- 2015 Federal Election
Chair exercises help with chronic health conditions
A sore back can seem like a big hurdle to overcome when a person wants to exercise.
Bad knees can affect the ability to bend and perform squats. People who have difficulty walking may ponder how to increase their activity levels without injuring themselves.
Tara McNeil, a personal trainer and fitness instructor, says people often don’t know where to start to increase their physical activity. It can sometimes be intimidating to go into regular classes and exercise alongside people who may not suffer from chronic health conditions, she said.
This fall, McNeil is instructing a parks, recreation and culture course – Learning to Exercise Again – for people with chronic health conditions who want to increase their activity levels, but need guidance to ensure they don’t injure themselves.
McNeil said the key to her classes is making sure people have fun.
“If you go to a class and it’s drudgery, you are never going to go back,” she said.
The dynamics of a class are important and people also need to feel safe and comfortable while exercising, McNeil said, adding that she also likes to keep people motivated and help build their self-esteem
The course is offered in two levels.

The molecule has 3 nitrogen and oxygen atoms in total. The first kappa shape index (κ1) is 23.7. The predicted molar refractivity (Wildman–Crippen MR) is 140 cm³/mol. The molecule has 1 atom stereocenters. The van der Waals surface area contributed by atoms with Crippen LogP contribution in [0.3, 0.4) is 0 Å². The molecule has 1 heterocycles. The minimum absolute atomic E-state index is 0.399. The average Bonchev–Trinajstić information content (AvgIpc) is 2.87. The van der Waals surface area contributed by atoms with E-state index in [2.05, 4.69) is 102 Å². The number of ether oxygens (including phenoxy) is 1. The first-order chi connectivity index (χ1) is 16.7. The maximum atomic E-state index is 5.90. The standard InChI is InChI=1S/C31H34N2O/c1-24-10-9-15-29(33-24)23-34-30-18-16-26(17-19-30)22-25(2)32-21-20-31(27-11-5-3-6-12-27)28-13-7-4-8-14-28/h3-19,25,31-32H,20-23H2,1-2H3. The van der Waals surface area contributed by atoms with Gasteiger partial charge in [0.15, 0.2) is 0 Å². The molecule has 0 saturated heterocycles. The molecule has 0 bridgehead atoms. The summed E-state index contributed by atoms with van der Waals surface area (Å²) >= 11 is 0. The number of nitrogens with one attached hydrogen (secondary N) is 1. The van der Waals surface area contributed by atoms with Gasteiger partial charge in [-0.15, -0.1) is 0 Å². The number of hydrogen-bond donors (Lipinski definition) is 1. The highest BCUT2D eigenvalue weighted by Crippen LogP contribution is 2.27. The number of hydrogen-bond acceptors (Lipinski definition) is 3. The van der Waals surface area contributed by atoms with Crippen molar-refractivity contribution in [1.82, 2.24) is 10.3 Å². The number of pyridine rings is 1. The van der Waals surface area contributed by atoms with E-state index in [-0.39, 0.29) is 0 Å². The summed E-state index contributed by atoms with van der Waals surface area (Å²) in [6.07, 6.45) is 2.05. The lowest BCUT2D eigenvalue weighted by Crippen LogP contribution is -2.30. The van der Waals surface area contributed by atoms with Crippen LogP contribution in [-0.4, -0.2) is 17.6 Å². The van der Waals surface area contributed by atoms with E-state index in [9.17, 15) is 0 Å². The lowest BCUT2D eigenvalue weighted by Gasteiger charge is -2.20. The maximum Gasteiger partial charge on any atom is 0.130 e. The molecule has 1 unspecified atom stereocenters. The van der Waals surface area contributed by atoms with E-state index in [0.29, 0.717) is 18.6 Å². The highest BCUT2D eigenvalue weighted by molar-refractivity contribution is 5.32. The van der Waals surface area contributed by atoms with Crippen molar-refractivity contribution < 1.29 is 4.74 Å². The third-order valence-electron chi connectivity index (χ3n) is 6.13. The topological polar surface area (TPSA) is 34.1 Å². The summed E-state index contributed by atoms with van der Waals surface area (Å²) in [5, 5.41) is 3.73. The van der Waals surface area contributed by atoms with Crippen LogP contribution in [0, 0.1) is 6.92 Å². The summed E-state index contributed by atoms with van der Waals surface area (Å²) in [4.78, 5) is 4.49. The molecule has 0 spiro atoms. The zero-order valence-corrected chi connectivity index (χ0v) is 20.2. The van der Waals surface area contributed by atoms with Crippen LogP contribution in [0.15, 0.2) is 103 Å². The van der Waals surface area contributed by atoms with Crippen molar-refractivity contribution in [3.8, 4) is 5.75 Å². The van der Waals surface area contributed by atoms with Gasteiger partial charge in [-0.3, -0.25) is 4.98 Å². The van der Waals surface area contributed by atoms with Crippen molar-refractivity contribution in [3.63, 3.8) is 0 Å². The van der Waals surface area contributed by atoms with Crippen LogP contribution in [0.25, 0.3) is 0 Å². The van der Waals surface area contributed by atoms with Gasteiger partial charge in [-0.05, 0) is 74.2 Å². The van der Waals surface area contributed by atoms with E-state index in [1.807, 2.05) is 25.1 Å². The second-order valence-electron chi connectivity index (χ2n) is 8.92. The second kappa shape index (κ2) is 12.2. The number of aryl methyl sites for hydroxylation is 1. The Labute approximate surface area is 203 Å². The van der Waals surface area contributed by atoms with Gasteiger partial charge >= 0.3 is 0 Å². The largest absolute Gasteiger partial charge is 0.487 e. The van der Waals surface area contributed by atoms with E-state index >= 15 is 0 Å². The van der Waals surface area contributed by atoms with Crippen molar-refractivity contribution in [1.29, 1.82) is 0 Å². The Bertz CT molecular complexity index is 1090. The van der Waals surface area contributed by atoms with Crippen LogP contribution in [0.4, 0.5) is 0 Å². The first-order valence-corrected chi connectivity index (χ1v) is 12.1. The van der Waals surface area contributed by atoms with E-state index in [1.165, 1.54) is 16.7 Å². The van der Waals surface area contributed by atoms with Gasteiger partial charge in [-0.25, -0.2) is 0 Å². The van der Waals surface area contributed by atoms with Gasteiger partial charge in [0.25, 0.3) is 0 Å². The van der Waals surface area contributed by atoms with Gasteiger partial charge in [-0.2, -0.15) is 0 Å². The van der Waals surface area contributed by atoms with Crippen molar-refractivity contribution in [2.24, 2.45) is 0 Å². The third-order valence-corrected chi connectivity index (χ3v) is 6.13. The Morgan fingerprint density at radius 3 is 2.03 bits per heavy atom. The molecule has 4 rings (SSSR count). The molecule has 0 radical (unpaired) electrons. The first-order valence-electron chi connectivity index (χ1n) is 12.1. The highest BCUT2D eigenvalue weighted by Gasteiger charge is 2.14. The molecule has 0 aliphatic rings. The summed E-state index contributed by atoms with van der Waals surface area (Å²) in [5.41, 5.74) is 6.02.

Level one requires a doctor’s note so McNeil knows how to tailor exercises to participants’ abilities. It consists of exercises where participants either sit in a chair or stand beside it. Level two involves similar exercises building on progress from level one.
“You can get an amazing core workout in a chair,” said McNeil, who previously taught a similar course as part of Vancouver Island Health Authority’s integrated health network plan.
The class will also help people increase their strength, balance and flexibility. McNeil tailors exercises to people’s fitness levels and there are several variations of the routines for people to choose from depending on their health condition.
McNeil teaches a total of 12 exercise classes for parks, recreation and culture this fall, including a number of full-figured fitness classes.
McNeil knows what it’s like to struggle with losing weight. She’s lost more than 100 pounds and kept it off. McNeil said an important thing to remember is to be as fit as you can be for the shape a person is in. She said everyone has a different internal and external shape that can be improved with exercise.
When not teaching for the city, she’s busy as a personal trainer and fitness instructor at her own business, The Shape You’re In. She combines a degree in psychology and aerobic and personal trainer certification from the British Columbia Recreation and Parks Association to help people reach their fitness goals.
People with questions about which class would be the best fit for them can e-mail McNeil at email@example.com. For more information on the fall fitness classes please call parks, recreation and culture at 250-756-5200 or go to www.nanaimo.ca.